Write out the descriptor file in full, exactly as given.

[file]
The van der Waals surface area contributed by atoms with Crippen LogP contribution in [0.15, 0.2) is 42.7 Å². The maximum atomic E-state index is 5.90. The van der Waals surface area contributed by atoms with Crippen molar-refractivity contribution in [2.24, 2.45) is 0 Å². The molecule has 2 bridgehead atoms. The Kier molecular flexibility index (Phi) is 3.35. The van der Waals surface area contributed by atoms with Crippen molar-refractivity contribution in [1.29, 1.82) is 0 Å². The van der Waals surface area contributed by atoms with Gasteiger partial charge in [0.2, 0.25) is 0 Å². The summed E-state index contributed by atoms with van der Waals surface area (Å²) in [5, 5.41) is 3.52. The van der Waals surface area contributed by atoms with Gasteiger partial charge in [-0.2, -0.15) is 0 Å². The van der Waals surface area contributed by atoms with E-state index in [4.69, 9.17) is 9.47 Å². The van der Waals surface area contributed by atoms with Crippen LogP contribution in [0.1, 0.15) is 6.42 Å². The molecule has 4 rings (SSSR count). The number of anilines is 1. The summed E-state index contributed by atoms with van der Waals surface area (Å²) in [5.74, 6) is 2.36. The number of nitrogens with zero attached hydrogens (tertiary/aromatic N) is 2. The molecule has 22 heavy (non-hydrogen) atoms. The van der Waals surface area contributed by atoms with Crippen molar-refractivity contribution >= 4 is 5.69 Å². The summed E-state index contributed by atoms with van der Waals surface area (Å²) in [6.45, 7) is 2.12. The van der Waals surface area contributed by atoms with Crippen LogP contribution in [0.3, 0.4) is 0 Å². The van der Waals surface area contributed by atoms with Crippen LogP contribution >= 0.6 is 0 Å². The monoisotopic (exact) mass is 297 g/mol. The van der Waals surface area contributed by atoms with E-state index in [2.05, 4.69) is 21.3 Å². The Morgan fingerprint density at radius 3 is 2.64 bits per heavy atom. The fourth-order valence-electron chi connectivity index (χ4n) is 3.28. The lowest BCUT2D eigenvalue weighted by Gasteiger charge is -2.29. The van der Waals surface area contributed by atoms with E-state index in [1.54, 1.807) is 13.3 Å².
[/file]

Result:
The van der Waals surface area contributed by atoms with Crippen LogP contribution in [0.15, 0.2) is 42.7 Å². The maximum atomic E-state index is 5.90. The van der Waals surface area contributed by atoms with Crippen molar-refractivity contribution in [2.24, 2.45) is 0 Å². The molecule has 2 bridgehead atoms. The Kier molecular flexibility index (Phi) is 3.35. The van der Waals surface area contributed by atoms with Crippen molar-refractivity contribution in [1.29, 1.82) is 0 Å². The van der Waals surface area contributed by atoms with Gasteiger partial charge in [0.2, 0.25) is 0 Å². The summed E-state index contributed by atoms with van der Waals surface area (Å²) in [5, 5.41) is 3.52. The van der Waals surface area contributed by atoms with Gasteiger partial charge in [-0.2, -0.15) is 0 Å². The van der Waals surface area contributed by atoms with E-state index in [4.69, 9.17) is 9.47 Å². The van der Waals surface area contributed by atoms with Crippen LogP contribution in [0.1, 0.15) is 6.42 Å². The molecule has 4 rings (SSSR count). The number of anilines is 1. The summed E-state index contributed by atoms with van der Waals surface area (Å²) in [5.74, 6) is 2.36. The number of nitrogens with zero attached hydrogens (tertiary/aromatic N) is 2. The molecule has 22 heavy (non-hydrogen) atoms. The van der Waals surface area contributed by atoms with Crippen molar-refractivity contribution >= 4 is 5.69 Å². The summed E-state index contributed by atoms with van der Waals surface area (Å²) in [6.45, 7) is 2.12. The van der Waals surface area contributed by atoms with Crippen LogP contribution in [0.3, 0.4) is 0 Å². The van der Waals surface area contributed by atoms with Crippen LogP contribution >= 0.6 is 0 Å². The monoisotopic (exact) mass is 297 g/mol. The van der Waals surface area contributed by atoms with E-state index in [2.05, 4.69) is 21.3 Å². The Morgan fingerprint density at radius 3 is 2.64 bits per heavy atom. The fourth-order valence-electron chi connectivity index (χ4n) is 3.28. The lowest BCUT2D eigenvalue weighted by Gasteiger charge is -2.29. The van der Waals surface area contributed by atoms with E-state index in [1.54, 1.807) is 13.3 Å².